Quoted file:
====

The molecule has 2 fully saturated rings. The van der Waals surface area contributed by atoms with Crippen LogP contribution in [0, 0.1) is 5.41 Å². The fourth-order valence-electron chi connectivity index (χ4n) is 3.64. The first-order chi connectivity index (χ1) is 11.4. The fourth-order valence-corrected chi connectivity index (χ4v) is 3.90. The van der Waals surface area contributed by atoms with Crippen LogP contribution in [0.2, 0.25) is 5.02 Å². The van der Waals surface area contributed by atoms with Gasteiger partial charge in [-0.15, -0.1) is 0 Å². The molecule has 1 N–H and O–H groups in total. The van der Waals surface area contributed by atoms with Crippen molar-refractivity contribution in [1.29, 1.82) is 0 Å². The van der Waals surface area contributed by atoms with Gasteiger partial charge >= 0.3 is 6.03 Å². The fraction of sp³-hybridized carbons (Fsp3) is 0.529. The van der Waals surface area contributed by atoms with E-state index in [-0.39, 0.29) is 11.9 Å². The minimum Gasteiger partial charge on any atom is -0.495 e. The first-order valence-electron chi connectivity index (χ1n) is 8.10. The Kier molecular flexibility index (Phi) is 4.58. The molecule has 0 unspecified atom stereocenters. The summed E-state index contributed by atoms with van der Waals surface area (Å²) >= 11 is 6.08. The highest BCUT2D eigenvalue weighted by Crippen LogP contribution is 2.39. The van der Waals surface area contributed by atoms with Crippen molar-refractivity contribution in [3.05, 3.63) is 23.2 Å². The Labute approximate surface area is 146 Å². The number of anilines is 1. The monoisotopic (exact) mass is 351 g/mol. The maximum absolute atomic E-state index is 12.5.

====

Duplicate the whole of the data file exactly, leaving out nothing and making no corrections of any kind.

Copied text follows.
The molecule has 2 fully saturated rings. The van der Waals surface area contributed by atoms with Crippen LogP contribution in [0, 0.1) is 5.41 Å². The fourth-order valence-electron chi connectivity index (χ4n) is 3.64. The first-order chi connectivity index (χ1) is 11.4. The fourth-order valence-corrected chi connectivity index (χ4v) is 3.90. The van der Waals surface area contributed by atoms with Crippen LogP contribution in [0.2, 0.25) is 5.02 Å². The van der Waals surface area contributed by atoms with Gasteiger partial charge in [-0.15, -0.1) is 0 Å². The molecule has 1 N–H and O–H groups in total. The van der Waals surface area contributed by atoms with Crippen molar-refractivity contribution in [1.29, 1.82) is 0 Å². The van der Waals surface area contributed by atoms with Gasteiger partial charge >= 0.3 is 6.03 Å². The fraction of sp³-hybridized carbons (Fsp3) is 0.529. The van der Waals surface area contributed by atoms with E-state index in [-0.39, 0.29) is 11.9 Å². The minimum Gasteiger partial charge on any atom is -0.495 e. The first-order valence-electron chi connectivity index (χ1n) is 8.10. The Kier molecular flexibility index (Phi) is 4.58. The molecule has 0 unspecified atom stereocenters. The summed E-state index contributed by atoms with van der Waals surface area (Å²) >= 11 is 6.08. The highest BCUT2D eigenvalue weighted by Crippen LogP contribution is 2.39. The van der Waals surface area contributed by atoms with Crippen molar-refractivity contribution in [3.05, 3.63) is 23.2 Å². The Labute approximate surface area is 146 Å². The number of anilines is 1. The monoisotopic (exact) mass is 351 g/mol. The maximum absolute atomic E-state index is 12.5.